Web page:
What Is Your Safety Plan?

December 30, 2009 by · Leave a Comment 

safety plan
As customers and employees enter your facility are they as safe as they should be? Most companies must comply with fire safety codes to ensure that whether it is employees or visitors, there is a fire safety strategy in place. This safety plan includes smoke detectors, fire alarm systems and fire extinguisher placed through-out buildings to protect these people from a fire. One of the first things we are taught as children is if you are in a building that catches on fire you should go to the nearest exit and get away from the danger as quick as possible. Sadly, however, the latest statistics from the Centers for Disease Control (Fire Deaths and Injuries, 2009)) state that approximately 2800 people die in  fires yearly despite safety training and equipment that is available.
But did you know that according to the American Heart Association (Currents in Emergency Cardiovascular Care, p. 1) approximately 330,000 people a year die out of a hospital from cardiac arrest. With training and planning, this number could be cut in half if good Cardio Pulmonary Resuscitation (CPR) was performed and an Automatic External Defibrillator (AED) applied quickly. So should not a plant safety plan not only include fire procedures, but also cardiac arrest management?
We know that in the event of a cardiac arrest people should be trained to quickly assess the person that is unconscious, notify the Emergency Medical System,  and send for an Automatic External Defibrillator (AED). Cardiopulmonary Resuscitation by trained personnel should be started and continued until an AED arrives. Knowing the likelihood of cardiac arrest is higher than the incident of fire, the question asked then is your staff trained for this common emergency and do you have the proper equipment to provide this lifesaving help while still protecting your staff from harm?
What are the elements of a good safety plan that focuses on cardiac resuscitation?
Basically, a safety  plan starts with training in CPR. A CPR class teaches people to recognize the signs and symptoms of a heart attack, what to do if the victim is conscious or becomes unconscious and how to perform CPR with or without an AED. These classes usually last three to four hours with renewal of skills every two years.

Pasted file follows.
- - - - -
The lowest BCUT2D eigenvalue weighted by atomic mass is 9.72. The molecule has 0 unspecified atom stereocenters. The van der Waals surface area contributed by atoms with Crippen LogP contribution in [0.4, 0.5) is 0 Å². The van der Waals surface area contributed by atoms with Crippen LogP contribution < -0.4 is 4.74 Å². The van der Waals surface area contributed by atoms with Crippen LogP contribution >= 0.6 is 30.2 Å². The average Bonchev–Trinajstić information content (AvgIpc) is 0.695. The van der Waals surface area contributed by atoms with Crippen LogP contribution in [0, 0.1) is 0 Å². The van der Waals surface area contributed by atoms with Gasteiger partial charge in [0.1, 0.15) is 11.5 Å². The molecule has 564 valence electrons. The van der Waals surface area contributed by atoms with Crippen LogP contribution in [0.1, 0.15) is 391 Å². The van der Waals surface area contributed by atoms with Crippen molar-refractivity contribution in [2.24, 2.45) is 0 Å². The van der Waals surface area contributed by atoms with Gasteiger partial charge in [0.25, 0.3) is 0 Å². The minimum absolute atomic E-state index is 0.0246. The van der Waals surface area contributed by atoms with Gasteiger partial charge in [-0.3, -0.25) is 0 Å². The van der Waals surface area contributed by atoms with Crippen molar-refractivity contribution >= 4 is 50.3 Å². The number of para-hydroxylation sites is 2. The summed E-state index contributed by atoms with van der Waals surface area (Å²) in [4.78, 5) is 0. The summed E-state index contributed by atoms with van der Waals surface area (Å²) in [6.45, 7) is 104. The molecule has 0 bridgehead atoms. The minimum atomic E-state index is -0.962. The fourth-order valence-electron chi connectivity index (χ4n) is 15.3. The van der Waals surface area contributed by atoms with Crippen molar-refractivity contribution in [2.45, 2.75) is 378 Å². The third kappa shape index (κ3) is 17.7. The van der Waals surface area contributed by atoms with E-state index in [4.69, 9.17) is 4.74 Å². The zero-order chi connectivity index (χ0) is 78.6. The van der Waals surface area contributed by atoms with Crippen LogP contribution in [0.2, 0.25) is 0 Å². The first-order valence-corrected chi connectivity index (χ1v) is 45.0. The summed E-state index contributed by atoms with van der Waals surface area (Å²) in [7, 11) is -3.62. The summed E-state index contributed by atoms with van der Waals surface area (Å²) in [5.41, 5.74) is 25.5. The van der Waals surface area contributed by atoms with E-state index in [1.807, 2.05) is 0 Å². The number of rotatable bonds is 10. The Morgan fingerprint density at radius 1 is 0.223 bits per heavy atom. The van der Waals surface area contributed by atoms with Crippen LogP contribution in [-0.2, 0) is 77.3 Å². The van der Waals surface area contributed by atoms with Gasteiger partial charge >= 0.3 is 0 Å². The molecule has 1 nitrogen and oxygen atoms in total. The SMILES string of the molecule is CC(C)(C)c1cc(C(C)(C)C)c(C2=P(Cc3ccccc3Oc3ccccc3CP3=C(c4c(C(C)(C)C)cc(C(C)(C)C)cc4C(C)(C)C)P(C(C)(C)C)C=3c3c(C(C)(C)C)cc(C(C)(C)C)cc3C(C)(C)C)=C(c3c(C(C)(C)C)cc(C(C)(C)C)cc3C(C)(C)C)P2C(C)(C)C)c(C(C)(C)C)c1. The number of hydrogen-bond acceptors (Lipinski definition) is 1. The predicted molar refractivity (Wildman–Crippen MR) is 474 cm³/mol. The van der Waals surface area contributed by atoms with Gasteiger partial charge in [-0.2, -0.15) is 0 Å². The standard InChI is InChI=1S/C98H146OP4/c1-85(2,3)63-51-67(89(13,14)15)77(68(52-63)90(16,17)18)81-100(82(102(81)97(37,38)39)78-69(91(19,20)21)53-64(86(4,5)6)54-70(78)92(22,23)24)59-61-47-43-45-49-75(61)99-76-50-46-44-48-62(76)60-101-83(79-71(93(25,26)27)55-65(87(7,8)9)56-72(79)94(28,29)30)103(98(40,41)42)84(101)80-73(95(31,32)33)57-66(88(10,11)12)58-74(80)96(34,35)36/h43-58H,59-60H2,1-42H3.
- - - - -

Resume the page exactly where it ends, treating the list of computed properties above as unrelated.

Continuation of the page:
Once the students have completed the course they should be provided with the equipment to perform CPR. At a minimum, for individual personal protection, he/she should have gloves and a face shield. The most critical piece of equipment in this type of emergency is an AED. These devices are easy to use, require little maintenance and are cost effective.
Blue Ridge Safety and Health specializes in assisting companies complete a safety plan that includes training in CPR and use of the AED along with purchasing of the needed AED. With over ten years of experience with many company and industrial sites, Blue Ridge Safety and Health can provide help to make companies and industries more prepared and safer for events of cardiac emergencies and out of hospital cardiac arrest.
Please contact us for further information on how to obtain this training and equipment.
Centers for Disease Control and Prevention (2009).  Fire Deaths and Injuries:  Fact Sheet. http://www.cdc.gov/HomeandRecreationalSafety/fire:  Cited January 10, 2010.
Highlights of the 2005 American Heart Association Guidelines for Cardiopulmonary Resuscitation and Emergency Cardiovascular Care. ( Currents Winter 2005-2006).  Currents in Emergency Cardiovascular Care.  Volume 16:  Number 4 Winter 2005-2006.

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